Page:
PRIVATE FREDERICK CHARLES RIVERS
QUEEN'S OWN ROYAL WEST KENT REGIMENT
11TH AUGUST 1918 AGE 20
BURIED: VILLE-SUR-ANCRE COMMUNAL CEMETERY EXTENSION, FRANCE
At 1 pm on 9th August 1918, the 6th Battalion the Queen's Own Royal West Kent Regiment received orders that they were to attack at 5.30 pm that evening. The battalion war diary recorded:
"Attack completely successful after hand fighting. 12 machine guns captured 10 others destroyed, 4 Trench Howitzers & 1 granatenwerfer [grenade thrower] & about 40 prisoners taken. Attack penetrated about 2000 yards into enemy positions."
Two days later the war diary counted up the casualties the regiment had incurred between 12 noon on the 9th and 12 noon on the 11th August. They amounted to 165 including two officers and 24 other ranks killed. Fourteen members of the regiment are buried with Rivers in Ville-sur-Ancre Communal Cemetery Extension; Rivers is the only one to have died on the 11th. I don't like to think about it but, there was no Regimental Aid Post or Field Ambulance attached to this cemetery so Rivers would not have received any particular medical attention. However, he obviously knew he was dying and lived long enough to be able utter his last affecting words. I wonder who passed them on.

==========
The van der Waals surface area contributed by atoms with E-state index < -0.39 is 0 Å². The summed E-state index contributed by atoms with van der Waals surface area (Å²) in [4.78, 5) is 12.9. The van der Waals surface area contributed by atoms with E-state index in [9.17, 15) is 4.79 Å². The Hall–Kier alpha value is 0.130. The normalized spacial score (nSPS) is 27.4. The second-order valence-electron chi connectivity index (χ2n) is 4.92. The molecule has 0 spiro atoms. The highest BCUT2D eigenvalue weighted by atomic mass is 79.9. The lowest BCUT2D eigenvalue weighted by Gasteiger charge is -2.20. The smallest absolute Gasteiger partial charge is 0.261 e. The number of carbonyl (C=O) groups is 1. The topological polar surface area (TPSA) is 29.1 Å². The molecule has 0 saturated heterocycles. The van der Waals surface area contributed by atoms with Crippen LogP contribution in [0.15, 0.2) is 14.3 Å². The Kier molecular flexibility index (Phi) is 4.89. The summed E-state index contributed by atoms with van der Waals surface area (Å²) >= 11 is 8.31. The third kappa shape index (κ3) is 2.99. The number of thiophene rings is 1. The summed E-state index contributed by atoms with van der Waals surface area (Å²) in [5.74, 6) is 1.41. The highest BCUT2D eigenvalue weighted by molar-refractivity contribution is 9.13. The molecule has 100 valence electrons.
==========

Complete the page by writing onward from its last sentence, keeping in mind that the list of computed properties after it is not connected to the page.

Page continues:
Frederick Rivers was the seventh of his parents' ten children. Father, Charles William Rivers, had served in the army between 1883 and 1894 - as a butcher in the Commissariat Transport Corps. In 1911 he was a labourer in the naval dockyards in Portsmouth. Two of Frederick's elder brothers served in the Royal Navy and one in the Royal Marine Artillery, all three survived the war.